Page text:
Cookies were invented by Lou Montulli in 1994 and have since been the backbone of internet browsing experience. Cookies are created to remember and recall information that is useful while browsing, such as log in information or the previous page on a website. Without cookies, browsing the internet would be an extremely frustrating process — imagine adding an item to your cart when you shop online, and having it disappear each time you go back to add more items. Think Dory from Finding Nemo.

There are two kinds of cookies: First-party cookies and third-party cookies. First-party cookies are created and downloaded from the primary website you are visiting.

Third-party cookies, however, are generated and saved on your computer by multiple websites whose information is embedded on the primary website you browse. For example, when you visit a website, it’ll most likely contain advertisements or images from other websites or even a Facebook ‘like’ button. Even if you don’t click on them, cookies from their websites are created and stored on your system.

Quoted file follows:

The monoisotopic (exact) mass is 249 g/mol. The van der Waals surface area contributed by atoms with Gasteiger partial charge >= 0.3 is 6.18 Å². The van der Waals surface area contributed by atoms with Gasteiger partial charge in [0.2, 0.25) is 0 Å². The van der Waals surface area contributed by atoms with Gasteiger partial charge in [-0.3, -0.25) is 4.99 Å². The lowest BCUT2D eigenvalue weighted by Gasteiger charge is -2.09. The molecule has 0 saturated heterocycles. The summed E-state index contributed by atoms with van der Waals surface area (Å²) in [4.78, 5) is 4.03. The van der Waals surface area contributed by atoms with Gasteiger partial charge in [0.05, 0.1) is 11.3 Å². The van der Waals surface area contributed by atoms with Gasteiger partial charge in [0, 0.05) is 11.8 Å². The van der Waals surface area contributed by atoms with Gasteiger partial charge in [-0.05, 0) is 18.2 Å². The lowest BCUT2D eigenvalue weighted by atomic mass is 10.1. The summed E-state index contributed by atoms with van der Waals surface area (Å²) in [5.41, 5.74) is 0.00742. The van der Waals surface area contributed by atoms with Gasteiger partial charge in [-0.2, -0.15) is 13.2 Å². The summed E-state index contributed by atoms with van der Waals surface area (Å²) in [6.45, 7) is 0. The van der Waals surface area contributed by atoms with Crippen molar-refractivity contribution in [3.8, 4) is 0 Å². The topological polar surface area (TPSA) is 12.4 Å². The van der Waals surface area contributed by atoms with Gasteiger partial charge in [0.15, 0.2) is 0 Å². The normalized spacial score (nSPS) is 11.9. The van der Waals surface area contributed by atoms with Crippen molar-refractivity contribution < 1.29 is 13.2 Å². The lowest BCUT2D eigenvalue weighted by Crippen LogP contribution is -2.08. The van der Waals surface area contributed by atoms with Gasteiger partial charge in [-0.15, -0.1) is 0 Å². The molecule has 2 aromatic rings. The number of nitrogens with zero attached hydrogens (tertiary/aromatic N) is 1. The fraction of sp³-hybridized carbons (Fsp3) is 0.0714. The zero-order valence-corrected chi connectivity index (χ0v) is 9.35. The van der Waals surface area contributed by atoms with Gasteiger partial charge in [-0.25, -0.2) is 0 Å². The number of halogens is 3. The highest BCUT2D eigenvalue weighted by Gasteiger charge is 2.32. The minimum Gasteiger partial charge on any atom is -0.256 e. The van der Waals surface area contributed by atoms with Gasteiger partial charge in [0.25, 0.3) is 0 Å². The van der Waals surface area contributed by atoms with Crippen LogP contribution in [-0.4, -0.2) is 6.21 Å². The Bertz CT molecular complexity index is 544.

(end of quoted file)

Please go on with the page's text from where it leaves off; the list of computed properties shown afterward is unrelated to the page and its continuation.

If you have ever had an advertisement follow you around on the internet, it is because of third-party cookies. Based on the websites you visit, cookies gather a great deal of information about you such as your age bracket, gender, location, interests, personal preferences etc. Advertising companies use cookies to track your activity on the internet by building a profile of your interests based on your browsing history to send you personalised advertisements. Cookies allow companies to make more money by helping them find the right audience for their products. Platforms such as Facebook and Google are heavily incentivised to ensure advertisements from brands reach the targeted users.